Sex Roles, Vol. 40, Nos. 7/8, 1999
Th e Effects of Organizatio nal Context on
Occu pational Gender-Stereotyping
De bra S. G atton,
Cath y L. Z. D uB ois, an d Robert H. Fale y
Ken t State Un i
This study exam ined the effects of organ izatio nal context and su bject gen der
on occupation al gender-stereo typin g. Subjects (153 Cau casian s, 10 A frican
Am erican s, 3 A sians, 3 Latin os, 2 Nati
e A merican s, an d 11 uniden ti® ed )
rated 8 gender-neutral occupatio ns on a 7-p oin t bi-p o lar scale represen tin g
the degree to which they felt the occupatio ns were ``mascu lin e,’ ’ ``fem inin e,’ ’
or ``neither m asculin e nor fem inin e.’ ’ O ne exp erim ental group read a m ascu -
lin e-typ ed organ iz atio nal descrip tio n prio r to rating the occu pations an d the
seco nd experim en tal gro u p read a fem in in e-typ ed organ iz atio nal descriptio n.
The contro l group read no organ iz atio nal descrip tion. A two-way A NCO VA
(2 genders 3 3 organ iz atio nal con texts) was used to test the hyp otheses. A
signi® can t m ain effect fo r organ iz atio nal context was fo und, but the interac-
tio n effect was not sign i® cant.
Gende r stere otype s of occupations are manife ste d in the be lie f that ce rtain
occupations (e.g., nurse , te ache r, se cretary, etc.) are ``women’ s’ ’ occupations
and othe rs (e.g., automotive mechanic, engine e r, medical doctor) are
``me n’ s.’’ A numbe r of studie s (She phard & Hess, 1975; Shinar, 1975; Pane k,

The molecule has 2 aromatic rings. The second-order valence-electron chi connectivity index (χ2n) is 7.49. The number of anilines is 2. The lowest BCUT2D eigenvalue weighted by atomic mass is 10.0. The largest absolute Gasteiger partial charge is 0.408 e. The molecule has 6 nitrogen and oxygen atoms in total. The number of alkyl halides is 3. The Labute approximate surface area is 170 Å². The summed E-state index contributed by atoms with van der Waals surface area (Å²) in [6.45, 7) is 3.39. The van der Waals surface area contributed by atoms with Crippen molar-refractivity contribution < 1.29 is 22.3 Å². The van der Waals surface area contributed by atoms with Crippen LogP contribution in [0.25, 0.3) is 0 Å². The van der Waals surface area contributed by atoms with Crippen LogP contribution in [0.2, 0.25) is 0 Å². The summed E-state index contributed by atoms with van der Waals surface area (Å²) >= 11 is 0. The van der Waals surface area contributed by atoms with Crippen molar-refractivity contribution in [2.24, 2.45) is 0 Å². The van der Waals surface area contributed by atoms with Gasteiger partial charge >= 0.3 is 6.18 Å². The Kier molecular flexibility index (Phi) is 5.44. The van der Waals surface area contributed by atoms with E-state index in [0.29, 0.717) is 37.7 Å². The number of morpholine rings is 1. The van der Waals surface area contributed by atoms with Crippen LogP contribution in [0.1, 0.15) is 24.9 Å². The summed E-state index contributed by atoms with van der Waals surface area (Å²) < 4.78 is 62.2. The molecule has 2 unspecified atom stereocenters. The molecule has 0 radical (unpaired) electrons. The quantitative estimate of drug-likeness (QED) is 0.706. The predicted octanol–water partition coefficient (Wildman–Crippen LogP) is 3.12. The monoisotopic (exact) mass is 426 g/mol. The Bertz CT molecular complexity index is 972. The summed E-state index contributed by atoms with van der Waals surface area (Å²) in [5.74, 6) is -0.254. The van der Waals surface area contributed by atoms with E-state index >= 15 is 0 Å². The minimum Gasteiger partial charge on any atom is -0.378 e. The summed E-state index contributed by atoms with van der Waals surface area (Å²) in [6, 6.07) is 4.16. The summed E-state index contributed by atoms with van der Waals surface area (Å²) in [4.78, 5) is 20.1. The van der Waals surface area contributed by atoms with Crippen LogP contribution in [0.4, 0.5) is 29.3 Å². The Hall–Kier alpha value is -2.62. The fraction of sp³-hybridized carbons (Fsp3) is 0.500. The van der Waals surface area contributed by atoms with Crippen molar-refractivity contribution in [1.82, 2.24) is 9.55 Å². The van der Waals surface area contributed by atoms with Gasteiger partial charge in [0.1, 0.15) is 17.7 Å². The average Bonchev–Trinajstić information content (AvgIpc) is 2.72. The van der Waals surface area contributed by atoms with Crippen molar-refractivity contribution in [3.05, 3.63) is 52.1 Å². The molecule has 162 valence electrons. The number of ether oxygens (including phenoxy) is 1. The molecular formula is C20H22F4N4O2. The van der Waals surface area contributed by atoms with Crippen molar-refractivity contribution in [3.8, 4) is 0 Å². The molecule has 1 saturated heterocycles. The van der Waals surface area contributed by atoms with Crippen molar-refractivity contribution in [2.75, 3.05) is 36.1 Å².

Rush, & Gre e nawalt, 1977; O’ Connor, 1978; Yanico, 1978; White , Krucze k,
Brown, & White , 1989; Girondi, Bush, & Nade r, 1991; Freedman, Podsa-
koff, & MacKe nzie , 1993; St. Pie rre, Here ndee n, Moore , & Nagle , 1994)
have previously examine d occupational gende r-stere otyping. Each of the se
studie s conclude d that ge nde r stere otype s of occupations do exist.
The authors wish to thank Carol Lynn Courtney for he r comments on an earlie r ve rsion of
this paper. This pape r was base d on the doctoral disse rtation of De bra S. Gatton. A n earlier
ve rsion of this paper was pre se nted at the 11th Annual Confere nce of th e So cie ty for Industrial
and O rganizational Psychology in San Die go, A pril 1996.
To whom corre spon de nce should be addre sse d now at the De partment of Manage me nt,
Tif® n Unive rsity, 155 Miami Stre et, Tif® n, O H 44883; e -m ail : dgatton@tif® n.edu.
0360-0025/99/040 0-056 7$ 16.00 /0
1999 Ple num Publishing Co rpo rat ion